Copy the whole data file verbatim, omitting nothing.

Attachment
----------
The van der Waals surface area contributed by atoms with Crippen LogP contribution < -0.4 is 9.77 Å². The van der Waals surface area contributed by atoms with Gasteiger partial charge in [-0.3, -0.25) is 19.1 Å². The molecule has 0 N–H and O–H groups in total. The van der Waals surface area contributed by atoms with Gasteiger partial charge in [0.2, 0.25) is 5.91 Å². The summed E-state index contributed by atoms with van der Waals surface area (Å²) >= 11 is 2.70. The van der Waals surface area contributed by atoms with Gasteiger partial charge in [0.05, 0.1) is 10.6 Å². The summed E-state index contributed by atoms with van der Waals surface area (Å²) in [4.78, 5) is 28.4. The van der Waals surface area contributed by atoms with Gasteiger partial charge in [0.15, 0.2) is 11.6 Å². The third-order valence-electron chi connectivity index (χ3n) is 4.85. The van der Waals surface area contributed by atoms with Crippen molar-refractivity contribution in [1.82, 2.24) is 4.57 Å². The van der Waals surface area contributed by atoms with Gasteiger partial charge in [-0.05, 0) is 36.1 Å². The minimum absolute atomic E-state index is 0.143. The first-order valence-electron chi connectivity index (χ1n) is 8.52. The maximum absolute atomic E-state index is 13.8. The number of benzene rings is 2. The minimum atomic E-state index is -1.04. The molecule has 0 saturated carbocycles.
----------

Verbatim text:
The van der Waals surface area contributed by atoms with Crippen LogP contribution < -0.4 is 9.77 Å². The van der Waals surface area contributed by atoms with Gasteiger partial charge in [-0.3, -0.25) is 19.1 Å². The molecule has 0 N–H and O–H groups in total. The van der Waals surface area contributed by atoms with Gasteiger partial charge in [0.2, 0.25) is 5.91 Å². The summed E-state index contributed by atoms with van der Waals surface area (Å²) >= 11 is 2.70. The van der Waals surface area contributed by atoms with Gasteiger partial charge in [0.05, 0.1) is 10.6 Å². The summed E-state index contributed by atoms with van der Waals surface area (Å²) in [4.78, 5) is 28.4. The van der Waals surface area contributed by atoms with Gasteiger partial charge in [0.15, 0.2) is 11.6 Å². The third-order valence-electron chi connectivity index (χ3n) is 4.85. The van der Waals surface area contributed by atoms with Crippen molar-refractivity contribution in [1.82, 2.24) is 4.57 Å². The van der Waals surface area contributed by atoms with Gasteiger partial charge in [-0.05, 0) is 36.1 Å². The minimum absolute atomic E-state index is 0.143. The first-order valence-electron chi connectivity index (χ1n) is 8.52. The maximum absolute atomic E-state index is 13.8. The number of benzene rings is 2. The minimum atomic E-state index is -1.04. The molecule has 0 saturated carbocycles.